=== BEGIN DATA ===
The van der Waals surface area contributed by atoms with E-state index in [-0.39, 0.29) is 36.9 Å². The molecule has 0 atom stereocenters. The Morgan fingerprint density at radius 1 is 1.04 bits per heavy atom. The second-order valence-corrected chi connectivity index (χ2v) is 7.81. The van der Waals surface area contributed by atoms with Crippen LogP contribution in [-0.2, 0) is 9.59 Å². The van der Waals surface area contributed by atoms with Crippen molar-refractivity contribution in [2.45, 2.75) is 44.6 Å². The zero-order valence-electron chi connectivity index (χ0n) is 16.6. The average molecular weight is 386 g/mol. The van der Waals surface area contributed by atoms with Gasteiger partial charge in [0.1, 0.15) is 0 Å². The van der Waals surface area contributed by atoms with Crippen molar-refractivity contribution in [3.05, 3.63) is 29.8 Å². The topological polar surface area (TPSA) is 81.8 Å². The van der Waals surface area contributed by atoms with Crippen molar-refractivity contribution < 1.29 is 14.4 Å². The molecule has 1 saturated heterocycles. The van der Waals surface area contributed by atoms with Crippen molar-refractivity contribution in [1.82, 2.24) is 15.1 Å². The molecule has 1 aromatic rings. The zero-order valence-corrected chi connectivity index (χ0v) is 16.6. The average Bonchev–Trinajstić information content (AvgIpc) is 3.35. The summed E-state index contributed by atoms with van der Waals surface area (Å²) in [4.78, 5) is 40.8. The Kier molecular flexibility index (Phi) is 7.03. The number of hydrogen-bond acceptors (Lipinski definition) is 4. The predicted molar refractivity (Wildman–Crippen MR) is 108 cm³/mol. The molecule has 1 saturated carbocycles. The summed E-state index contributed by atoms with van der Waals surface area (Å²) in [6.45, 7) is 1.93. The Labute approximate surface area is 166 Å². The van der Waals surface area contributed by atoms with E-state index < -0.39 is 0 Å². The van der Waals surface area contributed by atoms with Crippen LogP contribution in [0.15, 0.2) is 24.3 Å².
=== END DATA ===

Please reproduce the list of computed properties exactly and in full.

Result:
The van der Waals surface area contributed by atoms with E-state index in [-0.39, 0.29) is 36.9 Å². The molecule has 0 atom stereocenters. The Morgan fingerprint density at radius 1 is 1.04 bits per heavy atom. The second-order valence-corrected chi connectivity index (χ2v) is 7.81. The van der Waals surface area contributed by atoms with Crippen LogP contribution in [-0.2, 0) is 9.59 Å². The van der Waals surface area contributed by atoms with Crippen molar-refractivity contribution in [2.45, 2.75) is 44.6 Å². The zero-order valence-electron chi connectivity index (χ0n) is 16.6. The average molecular weight is 386 g/mol. The van der Waals surface area contributed by atoms with Gasteiger partial charge in [0.1, 0.15) is 0 Å². The van der Waals surface area contributed by atoms with Crippen molar-refractivity contribution in [3.05, 3.63) is 29.8 Å². The topological polar surface area (TPSA) is 81.8 Å². The van der Waals surface area contributed by atoms with Crippen molar-refractivity contribution < 1.29 is 14.4 Å². The molecule has 1 saturated heterocycles. The van der Waals surface area contributed by atoms with Crippen molar-refractivity contribution in [1.82, 2.24) is 15.1 Å². The molecule has 1 aromatic rings. The zero-order valence-corrected chi connectivity index (χ0v) is 16.6. The average Bonchev–Trinajstić information content (AvgIpc) is 3.35. The summed E-state index contributed by atoms with van der Waals surface area (Å²) in [4.78, 5) is 40.8. The Kier molecular flexibility index (Phi) is 7.03. The number of hydrogen-bond acceptors (Lipinski definition) is 4. The predicted molar refractivity (Wildman–Crippen MR) is 108 cm³/mol. The molecule has 1 saturated carbocycles. The summed E-state index contributed by atoms with van der Waals surface area (Å²) in [6.45, 7) is 1.93. The Labute approximate surface area is 166 Å². The van der Waals surface area contributed by atoms with E-state index < -0.39 is 0 Å². The van der Waals surface area contributed by atoms with Crippen LogP contribution in [0.15, 0.2) is 24.3 Å².